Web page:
No action over privacy complaint by teacher

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No action over privacy complaint by teacher

A school teacher's complaint that release of confidential health information was a breach of NSW privacy legislation was not substantiated, the Administrative Decisions Tribunal (NSW) has found.

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A school teacher's complaint that release of confidential health information was a breach of NSW privacy legislation was not substantiated, the Administrative Decisions Tribunal (NSW) has found.

Legislation

The Privacy and Personal Information Protection Act 1998 (NSW) was in issue - in particular sec 16:

'16 Agency must check accuracy of personal information before use:

'A public sector agency that holds personal information must not use the information without taking such steps as are reasonable in the circumstances to ensure that, having regard to the purpose for which the information is proposed to be used, the information is relevant, accurate, up to date, complete and not misleading.'

Background

The employee in these proceedings was a teacher at a Central School. She complained under the Privacy and Personal Information Protection Act 1998 (PPIP Act) about the Director General, Department of Education and Training (the employer's) use of certain personal information about her.

The information was contained in a letter and enclosures sent on 18 October 2000 by a District Superintendent to the Principal of another school to which the employee had been referred (the new Principal).

The letter was written by the District Superintendent and the enclosure was a report written by the Principal of the school where the employee was teaching.

The background to these proceedings is that the employee complained to the Principal of the Central School (the first Principal) about alleged stalking and harassment by a parent and harassment from staff members and the previous Principal.

In the course of making those complaints to the first Principal, the employee disclosed that she was taking anti-depressants and using alcohol heavily.

On 21 June 2000, two parents complained to the first Principal about the employee's teaching methods and behaviour. The first Principal investigated these complaints by interviewing the parents and the employee, among other things. A member of the Teachers' Federation and a support person were present at the meeting with the Principal and the employee which took place on 27 June 2000. The Principal outlined the details of the complaint to the employee at that meeting.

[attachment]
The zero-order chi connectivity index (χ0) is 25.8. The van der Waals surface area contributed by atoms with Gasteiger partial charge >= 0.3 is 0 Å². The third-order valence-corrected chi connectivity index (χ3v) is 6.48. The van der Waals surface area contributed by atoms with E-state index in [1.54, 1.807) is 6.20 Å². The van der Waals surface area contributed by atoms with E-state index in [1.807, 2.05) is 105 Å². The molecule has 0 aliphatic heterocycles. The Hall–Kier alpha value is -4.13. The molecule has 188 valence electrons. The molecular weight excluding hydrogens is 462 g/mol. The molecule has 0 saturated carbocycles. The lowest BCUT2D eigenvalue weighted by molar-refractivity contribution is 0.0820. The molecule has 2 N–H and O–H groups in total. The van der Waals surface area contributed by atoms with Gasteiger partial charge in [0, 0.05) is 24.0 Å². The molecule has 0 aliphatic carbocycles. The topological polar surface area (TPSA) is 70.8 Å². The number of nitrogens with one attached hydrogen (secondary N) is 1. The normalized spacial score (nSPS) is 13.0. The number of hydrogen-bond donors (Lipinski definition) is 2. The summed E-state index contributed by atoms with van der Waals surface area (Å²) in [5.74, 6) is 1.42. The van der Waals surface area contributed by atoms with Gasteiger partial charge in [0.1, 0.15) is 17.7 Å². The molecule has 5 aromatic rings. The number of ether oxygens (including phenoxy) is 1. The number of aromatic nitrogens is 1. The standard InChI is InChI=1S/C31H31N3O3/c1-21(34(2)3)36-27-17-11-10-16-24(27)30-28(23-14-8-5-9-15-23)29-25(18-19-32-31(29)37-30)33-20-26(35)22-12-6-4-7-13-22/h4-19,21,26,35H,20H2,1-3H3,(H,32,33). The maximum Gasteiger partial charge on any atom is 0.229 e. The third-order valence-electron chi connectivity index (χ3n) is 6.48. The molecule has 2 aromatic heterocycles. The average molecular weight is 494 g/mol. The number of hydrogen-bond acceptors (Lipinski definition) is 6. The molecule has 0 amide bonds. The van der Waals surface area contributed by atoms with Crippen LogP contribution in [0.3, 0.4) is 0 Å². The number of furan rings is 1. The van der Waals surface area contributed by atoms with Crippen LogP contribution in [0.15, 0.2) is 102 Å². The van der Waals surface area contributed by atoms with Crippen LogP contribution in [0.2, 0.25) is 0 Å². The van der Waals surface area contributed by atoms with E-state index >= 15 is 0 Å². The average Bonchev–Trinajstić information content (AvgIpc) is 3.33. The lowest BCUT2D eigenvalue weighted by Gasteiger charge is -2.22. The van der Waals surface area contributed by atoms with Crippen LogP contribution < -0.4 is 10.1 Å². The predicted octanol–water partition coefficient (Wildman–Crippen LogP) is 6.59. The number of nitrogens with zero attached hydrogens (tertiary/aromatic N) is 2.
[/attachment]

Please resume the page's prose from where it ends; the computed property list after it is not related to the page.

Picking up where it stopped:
Use of the information

The respondent submitted that it did not 'use' the information in the report because it merely sent it by facsimile to the Principal of a school who did not read it. Furthermore, the District Superintendent did not indicate that the report should have a particular use.

The Privacy Commissioner disagreed with that submission maintaining that the use of the information is the act of sending it by facsimile to the new Principal and that whether he read it or not is irrelevant.

The Tribunal stated on this point: 'The fact that the new Principal did not read it, and that the District Superintendent did not specify an intended use for the report, does not mean that it was not employed for a purpose. Consequently, the respondent has used the information as provided by s 16.'

Reasonable steps

The Tribunal stated:

'The purpose for which the document was conveyed, according to the respondent, was not that it was an up to date assessment, but in an effort to provide the new Principal with background information of what had occurred in relation to the applicant. In the respondent's view there were no other steps which the first Principal could reasonably have taken at that time.

'The applicant submitted that the respondent should have consulted her and obtained her side of the story before using the information. In addition, the District Superintendent should have written in the covering letter to the document that Healthquest had now assessed her as being fit for work.

'I accept the respondent's submission that the document was provided "for information" or as background material ... I also agree that the purpose for which the document was conveyed was not that it was an up to date assessment of the applicant, but in an effort to provide the new Principal with background information.

'The respondent interviewed the applicant on 27 June 2000 and outlined the allegations in the complaint. The content of the document set out the results of the investigation into the complaint.

'The respondent had already taken reasonable steps to ensure that the report was, accurate, up to date, complete and not misleading.

'In my view it was not necessary, in order to comply with section 16, for the respondent to consult with the applicant before sending the report to her new Principal. Reasonable steps had already been taken in relation to the content of the report and its purpose was not to provide an up-to-date assessment of the applicant's fitness for employment. ...

'Conclusion

'Having reviewed the conduct about which the applicant complained, I find that there has been no contravention by the respondent of an information protection principle or privacy code of practice with which it was obliged to comply at the relevant time.'

The Tribunal decided not to take any action on the matter.

See: GL v Director General, Department of Education & Training [2003] NSWADT 166 - Hennessy N - Magistrate (Deputy President) - 11 July 2003.

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